One of the more disheartening things about having an unusual first name is the variety of pronunciations people use to address you with. Over time, I’ve learnt to respond to Ferrar, Faye, Faya, Fairer, Freya, Sarra, Tara, and Fa-rur. None of which are my actual name. Sometimes, people don’t believe that Kelly is my surname, so refer to me as that instead, and are indignant when I don’t immediately respond.
So it’s a nice novelty to be in a country where the name “Farrah” is actually not all that uncommon. It’s spelt differently (Ferah), and the /r/ is more of a trill (phonetics friends might dispute this, I was never any good in phon&phon), but it’s my name nonetheless. I was pleasantly surprised how easily the staff remembered it- whenever I’ve met second language-English speakers, I’m known as anything but my actual name. When I worked in a Chinese restaurant most of the staff got my attention with clicks or hand gestures. The rest didn’t bother to learn my name. I’m loving this temporary honour.
Short of this bemusing highlight, the language differences have, naturally, been a pain . I rely on confusing hand gestures and interpreting mimicry to gain my instructions, which you’d think would be easy enough. But, no. Pointing at a chair and miming sitting down and opening a book, does not in fact mean, “go and sit down and read a book”. It means “wait here while I mop so you can put the floor rugs down after I’ve finished”. Obviously. Which I learned the hard way- and managed to get told off, like a child, for innocently finding a book and seat and doing what I thought I was told.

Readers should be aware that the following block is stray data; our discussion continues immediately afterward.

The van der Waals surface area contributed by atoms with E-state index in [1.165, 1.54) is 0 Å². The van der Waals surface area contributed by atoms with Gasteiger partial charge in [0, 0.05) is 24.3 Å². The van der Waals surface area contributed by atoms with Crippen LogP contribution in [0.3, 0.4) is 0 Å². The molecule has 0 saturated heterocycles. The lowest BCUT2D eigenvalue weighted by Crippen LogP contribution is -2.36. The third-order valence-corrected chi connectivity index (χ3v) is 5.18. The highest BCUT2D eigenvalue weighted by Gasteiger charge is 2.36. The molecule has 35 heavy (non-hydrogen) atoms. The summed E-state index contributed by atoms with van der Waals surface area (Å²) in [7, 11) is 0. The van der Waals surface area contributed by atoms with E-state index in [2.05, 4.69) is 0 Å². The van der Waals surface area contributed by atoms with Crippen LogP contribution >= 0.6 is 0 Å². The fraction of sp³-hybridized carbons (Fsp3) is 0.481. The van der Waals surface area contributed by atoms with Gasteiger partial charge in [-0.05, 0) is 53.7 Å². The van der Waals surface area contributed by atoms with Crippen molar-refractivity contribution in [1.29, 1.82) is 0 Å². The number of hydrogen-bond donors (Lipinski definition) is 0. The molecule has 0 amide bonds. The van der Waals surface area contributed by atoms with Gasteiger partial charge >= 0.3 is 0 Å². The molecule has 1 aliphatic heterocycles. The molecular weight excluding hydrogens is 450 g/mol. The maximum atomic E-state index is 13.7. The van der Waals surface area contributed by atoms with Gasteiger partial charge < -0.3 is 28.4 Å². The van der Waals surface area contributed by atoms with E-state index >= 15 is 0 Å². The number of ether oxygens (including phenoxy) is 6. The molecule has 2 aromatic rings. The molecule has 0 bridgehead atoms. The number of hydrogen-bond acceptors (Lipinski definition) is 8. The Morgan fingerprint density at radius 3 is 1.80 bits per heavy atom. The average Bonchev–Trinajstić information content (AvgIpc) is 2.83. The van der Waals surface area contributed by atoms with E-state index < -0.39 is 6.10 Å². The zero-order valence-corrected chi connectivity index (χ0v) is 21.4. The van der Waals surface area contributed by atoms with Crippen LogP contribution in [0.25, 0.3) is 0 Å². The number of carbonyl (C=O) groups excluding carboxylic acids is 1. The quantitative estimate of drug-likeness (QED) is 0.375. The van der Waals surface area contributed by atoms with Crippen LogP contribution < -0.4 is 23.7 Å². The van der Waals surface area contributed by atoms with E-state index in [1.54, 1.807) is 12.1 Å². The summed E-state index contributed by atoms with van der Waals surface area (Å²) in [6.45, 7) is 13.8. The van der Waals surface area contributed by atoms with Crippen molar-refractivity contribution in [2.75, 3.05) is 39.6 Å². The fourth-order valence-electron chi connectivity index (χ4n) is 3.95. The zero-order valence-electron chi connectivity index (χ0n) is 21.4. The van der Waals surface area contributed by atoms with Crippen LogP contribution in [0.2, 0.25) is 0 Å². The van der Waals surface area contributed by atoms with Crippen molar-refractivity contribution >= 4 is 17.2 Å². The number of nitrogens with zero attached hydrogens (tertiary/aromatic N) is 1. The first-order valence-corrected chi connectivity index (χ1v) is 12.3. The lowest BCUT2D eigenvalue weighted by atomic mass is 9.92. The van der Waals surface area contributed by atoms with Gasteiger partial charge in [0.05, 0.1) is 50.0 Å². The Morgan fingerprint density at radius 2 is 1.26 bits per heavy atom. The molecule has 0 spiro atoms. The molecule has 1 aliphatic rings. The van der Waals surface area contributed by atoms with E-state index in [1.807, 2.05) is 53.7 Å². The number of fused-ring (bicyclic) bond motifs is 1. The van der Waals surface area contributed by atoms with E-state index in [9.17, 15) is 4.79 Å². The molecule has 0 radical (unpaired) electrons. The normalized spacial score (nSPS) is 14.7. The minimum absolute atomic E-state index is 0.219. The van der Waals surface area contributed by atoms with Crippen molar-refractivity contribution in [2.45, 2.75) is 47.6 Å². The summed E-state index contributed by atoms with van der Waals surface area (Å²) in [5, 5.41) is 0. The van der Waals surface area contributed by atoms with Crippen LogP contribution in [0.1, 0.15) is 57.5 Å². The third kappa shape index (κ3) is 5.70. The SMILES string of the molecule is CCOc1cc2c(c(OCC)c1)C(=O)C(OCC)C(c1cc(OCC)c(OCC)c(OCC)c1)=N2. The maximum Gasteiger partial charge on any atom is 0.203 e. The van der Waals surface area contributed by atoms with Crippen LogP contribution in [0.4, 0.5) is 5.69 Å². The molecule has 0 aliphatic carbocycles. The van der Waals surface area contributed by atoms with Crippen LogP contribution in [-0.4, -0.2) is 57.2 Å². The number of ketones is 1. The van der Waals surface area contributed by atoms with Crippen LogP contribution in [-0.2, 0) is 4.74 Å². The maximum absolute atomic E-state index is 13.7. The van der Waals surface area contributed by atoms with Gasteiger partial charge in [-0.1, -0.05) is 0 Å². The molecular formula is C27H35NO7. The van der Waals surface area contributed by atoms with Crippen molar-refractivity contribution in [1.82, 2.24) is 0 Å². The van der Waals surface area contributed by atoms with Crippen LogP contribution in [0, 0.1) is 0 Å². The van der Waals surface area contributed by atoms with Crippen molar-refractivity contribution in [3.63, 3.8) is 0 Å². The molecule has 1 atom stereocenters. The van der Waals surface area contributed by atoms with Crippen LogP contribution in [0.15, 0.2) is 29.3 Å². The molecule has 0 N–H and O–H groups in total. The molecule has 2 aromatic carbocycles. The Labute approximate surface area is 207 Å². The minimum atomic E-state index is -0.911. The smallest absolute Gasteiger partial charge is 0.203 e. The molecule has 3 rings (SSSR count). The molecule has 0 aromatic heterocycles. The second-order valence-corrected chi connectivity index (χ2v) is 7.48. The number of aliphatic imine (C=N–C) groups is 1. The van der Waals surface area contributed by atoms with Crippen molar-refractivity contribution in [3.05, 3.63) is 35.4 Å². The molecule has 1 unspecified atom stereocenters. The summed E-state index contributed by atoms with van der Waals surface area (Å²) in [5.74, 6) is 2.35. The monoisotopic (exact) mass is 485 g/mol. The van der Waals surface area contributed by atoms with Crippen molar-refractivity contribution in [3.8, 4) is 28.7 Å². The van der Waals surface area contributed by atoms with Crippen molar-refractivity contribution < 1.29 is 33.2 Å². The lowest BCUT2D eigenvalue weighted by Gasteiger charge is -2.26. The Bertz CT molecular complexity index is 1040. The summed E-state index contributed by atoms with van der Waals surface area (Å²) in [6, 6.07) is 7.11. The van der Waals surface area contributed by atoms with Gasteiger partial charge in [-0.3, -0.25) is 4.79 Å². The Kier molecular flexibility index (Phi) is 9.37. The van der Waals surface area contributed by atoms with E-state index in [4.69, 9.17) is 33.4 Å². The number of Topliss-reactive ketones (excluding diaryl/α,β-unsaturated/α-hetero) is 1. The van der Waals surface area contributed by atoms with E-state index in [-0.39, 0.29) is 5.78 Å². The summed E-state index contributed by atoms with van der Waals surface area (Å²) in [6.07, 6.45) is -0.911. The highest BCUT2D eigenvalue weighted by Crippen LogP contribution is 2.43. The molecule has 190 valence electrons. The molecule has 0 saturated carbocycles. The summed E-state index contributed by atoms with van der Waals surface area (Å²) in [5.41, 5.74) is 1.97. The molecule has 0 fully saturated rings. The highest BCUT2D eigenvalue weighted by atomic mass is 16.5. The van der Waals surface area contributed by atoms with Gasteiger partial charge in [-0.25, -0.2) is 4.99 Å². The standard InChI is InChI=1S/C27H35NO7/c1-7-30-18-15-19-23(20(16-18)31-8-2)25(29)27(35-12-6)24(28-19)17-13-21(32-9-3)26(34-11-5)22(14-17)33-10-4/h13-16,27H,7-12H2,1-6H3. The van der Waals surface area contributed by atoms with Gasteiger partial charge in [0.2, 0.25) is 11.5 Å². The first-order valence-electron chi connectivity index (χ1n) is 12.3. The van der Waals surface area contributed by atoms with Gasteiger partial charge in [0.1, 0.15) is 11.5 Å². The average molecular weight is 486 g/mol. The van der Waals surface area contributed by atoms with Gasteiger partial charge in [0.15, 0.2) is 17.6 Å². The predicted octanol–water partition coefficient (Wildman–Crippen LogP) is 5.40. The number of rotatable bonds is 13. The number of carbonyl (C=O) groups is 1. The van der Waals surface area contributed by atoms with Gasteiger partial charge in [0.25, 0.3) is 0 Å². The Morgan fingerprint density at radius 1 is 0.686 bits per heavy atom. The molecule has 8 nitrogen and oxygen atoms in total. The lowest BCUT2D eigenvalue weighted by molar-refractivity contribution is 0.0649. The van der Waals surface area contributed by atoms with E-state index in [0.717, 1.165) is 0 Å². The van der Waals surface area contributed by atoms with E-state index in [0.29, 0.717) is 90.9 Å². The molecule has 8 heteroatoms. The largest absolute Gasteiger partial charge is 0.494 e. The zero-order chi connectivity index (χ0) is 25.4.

It’s pretty hard to not use phrases and culutre references- offering to brew up is met with confusion and comparing a hotel guest to Cheryl Cole charcter draws blank looks. Most of what I say, whether to the Turkish or Germans here, is replied to with polite-I-don’t-know-what-you’re-talking-about laughter, or ignored all together.
|Not having any difficulty in understanding when they tell me I can “sit down”.|
We’ve developed our own little quasi-language, a pidgin, if you will. “Make it work” means “turn the washing machine on”. “Hep” means ”follow me”. A high pitched hum means I’m doing something wrong. My communication is surviving on half sentences and Turkish and English words mangled together.
The upshot of this whole language barrier is that I’ve basically forgotten how to speak like a normal person. I find myself awkwardly imitating their accents when trying to ask them for the next job- “Me mop?” “Where this?“. It’s pretty hard to not feel like I’m patronising them. It’s even harder not to laugh at their botched attempts of English “You shut up” for “Empty the dishwasher” was a personal favourite.
So no, I’m not fluent in Turkish. I’m holding out for another hidden talent. Statistically speaking, if I’m so crap at everything else, then I’m logically bound to stumble across something I’m blindingly brilliant at. Eventually.